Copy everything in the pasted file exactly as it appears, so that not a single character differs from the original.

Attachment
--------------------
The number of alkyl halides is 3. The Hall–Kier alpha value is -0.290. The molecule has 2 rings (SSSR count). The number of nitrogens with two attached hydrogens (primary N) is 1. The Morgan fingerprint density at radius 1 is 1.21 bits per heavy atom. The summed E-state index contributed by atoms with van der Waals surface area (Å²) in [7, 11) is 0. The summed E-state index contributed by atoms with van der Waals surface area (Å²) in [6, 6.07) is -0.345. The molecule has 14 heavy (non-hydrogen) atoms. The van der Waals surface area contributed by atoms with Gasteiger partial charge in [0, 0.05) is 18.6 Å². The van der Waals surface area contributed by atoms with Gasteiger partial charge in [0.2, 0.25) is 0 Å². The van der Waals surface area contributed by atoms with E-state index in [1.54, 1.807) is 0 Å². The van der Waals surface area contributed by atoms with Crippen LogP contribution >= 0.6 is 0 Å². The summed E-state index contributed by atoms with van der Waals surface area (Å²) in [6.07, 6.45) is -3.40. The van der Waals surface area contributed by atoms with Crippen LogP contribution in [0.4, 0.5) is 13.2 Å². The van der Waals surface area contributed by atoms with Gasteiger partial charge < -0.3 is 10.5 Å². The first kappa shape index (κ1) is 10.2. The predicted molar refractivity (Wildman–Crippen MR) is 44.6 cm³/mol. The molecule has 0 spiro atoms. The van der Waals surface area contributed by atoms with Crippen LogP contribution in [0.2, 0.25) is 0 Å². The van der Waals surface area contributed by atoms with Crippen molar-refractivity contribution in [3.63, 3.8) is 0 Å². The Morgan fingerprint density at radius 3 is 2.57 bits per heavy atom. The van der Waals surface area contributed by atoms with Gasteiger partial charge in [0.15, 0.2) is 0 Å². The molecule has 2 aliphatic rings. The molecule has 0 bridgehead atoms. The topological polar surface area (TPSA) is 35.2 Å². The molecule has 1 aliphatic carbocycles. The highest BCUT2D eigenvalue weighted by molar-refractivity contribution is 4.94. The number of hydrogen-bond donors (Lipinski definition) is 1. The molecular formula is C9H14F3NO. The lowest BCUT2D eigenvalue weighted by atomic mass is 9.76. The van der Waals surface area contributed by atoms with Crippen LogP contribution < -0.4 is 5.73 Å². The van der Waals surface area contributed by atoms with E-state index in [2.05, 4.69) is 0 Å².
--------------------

The number of alkyl halides is 3. The Hall–Kier alpha value is -0.290. The molecule has 2 rings (SSSR count). The number of nitrogens with two attached hydrogens (primary N) is 1. The Morgan fingerprint density at radius 1 is 1.21 bits per heavy atom. The summed E-state index contributed by atoms with van der Waals surface area (Å²) in [7, 11) is 0. The summed E-state index contributed by atoms with van der Waals surface area (Å²) in [6, 6.07) is -0.345. The molecule has 14 heavy (non-hydrogen) atoms. The van der Waals surface area contributed by atoms with Gasteiger partial charge in [0, 0.05) is 18.6 Å². The van der Waals surface area contributed by atoms with Gasteiger partial charge in [0.2, 0.25) is 0 Å². The van der Waals surface area contributed by atoms with E-state index in [1.54, 1.807) is 0 Å². The van der Waals surface area contributed by atoms with Crippen LogP contribution >= 0.6 is 0 Å². The summed E-state index contributed by atoms with van der Waals surface area (Å²) in [6.07, 6.45) is -3.40. The van der Waals surface area contributed by atoms with Crippen LogP contribution in [0.4, 0.5) is 13.2 Å². The van der Waals surface area contributed by atoms with Gasteiger partial charge < -0.3 is 10.5 Å². The first kappa shape index (κ1) is 10.2. The predicted molar refractivity (Wildman–Crippen MR) is 44.6 cm³/mol. The molecule has 0 spiro atoms. The van der Waals surface area contributed by atoms with Crippen LogP contribution in [0.2, 0.25) is 0 Å². The van der Waals surface area contributed by atoms with Crippen molar-refractivity contribution in [3.63, 3.8) is 0 Å². The Morgan fingerprint density at radius 3 is 2.57 bits per heavy atom. The van der Waals surface area contributed by atoms with Gasteiger partial charge in [0.15, 0.2) is 0 Å². The molecule has 2 aliphatic rings. The molecule has 0 bridgehead atoms. The topological polar surface area (TPSA) is 35.2 Å². The molecule has 1 aliphatic carbocycles. The highest BCUT2D eigenvalue weighted by molar-refractivity contribution is 4.94. The number of hydrogen-bond donors (Lipinski definition) is 1. The molecular formula is C9H14F3NO. The lowest BCUT2D eigenvalue weighted by atomic mass is 9.76. The van der Waals surface area contributed by atoms with Crippen LogP contribution < -0.4 is 5.73 Å². The van der Waals surface area contributed by atoms with E-state index in [2.05, 4.69) is 0 Å².